The city of Madison reflects the evolution of networked communications. Initially, this occurred as physical pathways were trod via horse and foot traffic, then waterways fostered communications as products and crops were shipped to markets when wilderness gave way to farms. Widespread communication expanded again with the laying of railroad tracks that carried passengers and freight; Madison was established after the arrival of the Memphis and Charleston Railroad in the area in the 1850s. Almost concurrently, electronic communication and vehicular roadways enabled more widespread delivery of messages, passengers, and freight. Today, aircraft play a primary role in the movement of commodities, while communication is rapidly transitioning to the Internet and bypassing radio, television, telephone, and mail services. Madison has been involved, often as a hub, with all of these media outlets since its founding in 1857.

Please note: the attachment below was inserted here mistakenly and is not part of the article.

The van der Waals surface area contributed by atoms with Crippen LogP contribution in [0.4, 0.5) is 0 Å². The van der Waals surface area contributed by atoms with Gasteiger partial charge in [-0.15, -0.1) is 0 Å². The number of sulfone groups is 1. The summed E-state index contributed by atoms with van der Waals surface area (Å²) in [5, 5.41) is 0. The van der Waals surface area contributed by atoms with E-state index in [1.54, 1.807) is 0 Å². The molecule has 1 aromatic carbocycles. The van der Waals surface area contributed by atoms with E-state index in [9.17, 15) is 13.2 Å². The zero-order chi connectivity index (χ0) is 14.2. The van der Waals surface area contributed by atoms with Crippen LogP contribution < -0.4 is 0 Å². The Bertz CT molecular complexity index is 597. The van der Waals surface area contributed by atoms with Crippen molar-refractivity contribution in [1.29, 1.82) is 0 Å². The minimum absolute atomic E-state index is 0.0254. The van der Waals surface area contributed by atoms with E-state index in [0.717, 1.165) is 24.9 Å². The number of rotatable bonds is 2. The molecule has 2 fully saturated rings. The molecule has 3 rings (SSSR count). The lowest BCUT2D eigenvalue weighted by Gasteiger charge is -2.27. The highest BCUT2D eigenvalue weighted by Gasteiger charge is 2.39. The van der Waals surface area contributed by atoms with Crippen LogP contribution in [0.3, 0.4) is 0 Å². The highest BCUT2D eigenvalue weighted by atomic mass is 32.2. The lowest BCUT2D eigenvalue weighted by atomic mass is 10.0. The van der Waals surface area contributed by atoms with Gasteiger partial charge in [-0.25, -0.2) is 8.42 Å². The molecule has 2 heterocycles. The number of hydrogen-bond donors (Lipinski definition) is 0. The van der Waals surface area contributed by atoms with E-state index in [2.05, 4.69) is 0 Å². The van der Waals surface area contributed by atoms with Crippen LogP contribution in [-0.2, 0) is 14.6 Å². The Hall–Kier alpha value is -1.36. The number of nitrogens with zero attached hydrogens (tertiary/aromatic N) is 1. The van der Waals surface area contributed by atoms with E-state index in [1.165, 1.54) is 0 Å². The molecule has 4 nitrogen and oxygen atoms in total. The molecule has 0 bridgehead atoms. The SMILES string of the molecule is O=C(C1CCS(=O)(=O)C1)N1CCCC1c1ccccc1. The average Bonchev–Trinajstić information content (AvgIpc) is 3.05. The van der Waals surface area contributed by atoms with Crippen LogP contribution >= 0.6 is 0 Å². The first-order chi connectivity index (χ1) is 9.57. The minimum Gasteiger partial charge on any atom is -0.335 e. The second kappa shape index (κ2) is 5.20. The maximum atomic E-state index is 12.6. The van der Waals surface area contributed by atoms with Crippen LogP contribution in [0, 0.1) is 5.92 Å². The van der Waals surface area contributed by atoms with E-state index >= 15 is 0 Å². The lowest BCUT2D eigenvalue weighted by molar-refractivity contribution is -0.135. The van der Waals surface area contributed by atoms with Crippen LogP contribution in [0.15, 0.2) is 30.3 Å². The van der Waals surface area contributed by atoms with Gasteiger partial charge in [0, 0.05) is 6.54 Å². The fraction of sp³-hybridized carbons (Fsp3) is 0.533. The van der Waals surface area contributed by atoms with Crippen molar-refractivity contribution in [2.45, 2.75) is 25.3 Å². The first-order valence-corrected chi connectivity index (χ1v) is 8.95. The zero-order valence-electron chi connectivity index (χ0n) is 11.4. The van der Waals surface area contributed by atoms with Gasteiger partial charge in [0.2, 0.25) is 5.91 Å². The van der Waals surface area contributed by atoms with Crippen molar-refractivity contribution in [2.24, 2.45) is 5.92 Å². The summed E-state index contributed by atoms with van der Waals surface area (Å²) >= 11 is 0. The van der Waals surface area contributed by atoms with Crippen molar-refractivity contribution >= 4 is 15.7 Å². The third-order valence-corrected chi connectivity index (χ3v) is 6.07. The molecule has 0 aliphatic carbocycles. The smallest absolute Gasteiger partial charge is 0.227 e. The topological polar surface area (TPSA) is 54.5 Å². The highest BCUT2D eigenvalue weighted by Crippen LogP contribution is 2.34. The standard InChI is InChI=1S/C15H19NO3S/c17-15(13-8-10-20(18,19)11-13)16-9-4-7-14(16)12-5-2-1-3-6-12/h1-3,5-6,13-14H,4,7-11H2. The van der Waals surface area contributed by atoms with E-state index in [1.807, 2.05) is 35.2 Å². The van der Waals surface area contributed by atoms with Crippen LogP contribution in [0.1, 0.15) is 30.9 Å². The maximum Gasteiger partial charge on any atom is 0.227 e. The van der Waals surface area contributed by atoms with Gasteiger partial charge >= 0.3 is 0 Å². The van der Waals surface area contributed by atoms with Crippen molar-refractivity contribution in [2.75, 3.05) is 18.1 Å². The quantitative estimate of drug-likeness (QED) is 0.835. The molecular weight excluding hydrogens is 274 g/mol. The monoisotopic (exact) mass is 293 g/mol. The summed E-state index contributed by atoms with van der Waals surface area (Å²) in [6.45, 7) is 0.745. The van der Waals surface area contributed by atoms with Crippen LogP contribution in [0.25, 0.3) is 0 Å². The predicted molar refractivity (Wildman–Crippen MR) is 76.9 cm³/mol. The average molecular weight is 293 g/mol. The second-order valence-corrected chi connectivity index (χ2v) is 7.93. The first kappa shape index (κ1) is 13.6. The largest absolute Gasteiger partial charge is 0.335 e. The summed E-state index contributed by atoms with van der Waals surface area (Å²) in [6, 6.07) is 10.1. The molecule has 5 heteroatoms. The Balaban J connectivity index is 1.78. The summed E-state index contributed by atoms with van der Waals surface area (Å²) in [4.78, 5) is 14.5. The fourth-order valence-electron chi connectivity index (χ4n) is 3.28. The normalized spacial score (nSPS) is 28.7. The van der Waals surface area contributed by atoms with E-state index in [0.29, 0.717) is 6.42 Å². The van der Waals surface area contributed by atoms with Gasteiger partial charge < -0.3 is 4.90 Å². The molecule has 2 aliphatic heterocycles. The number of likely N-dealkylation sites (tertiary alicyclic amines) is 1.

About the Author
John Rankin, historian of the Madison Station Historical Preservation Society, has selected a variety of photographs to illustrate the history of Madison from its pioneer roots through its evolution alongside communications in the United States of America.
Table of Contents
1 In the Beginning 9
2 A Town is Born 35
3 The Business District 45
4 Historic Homes, Churches, and Schools 83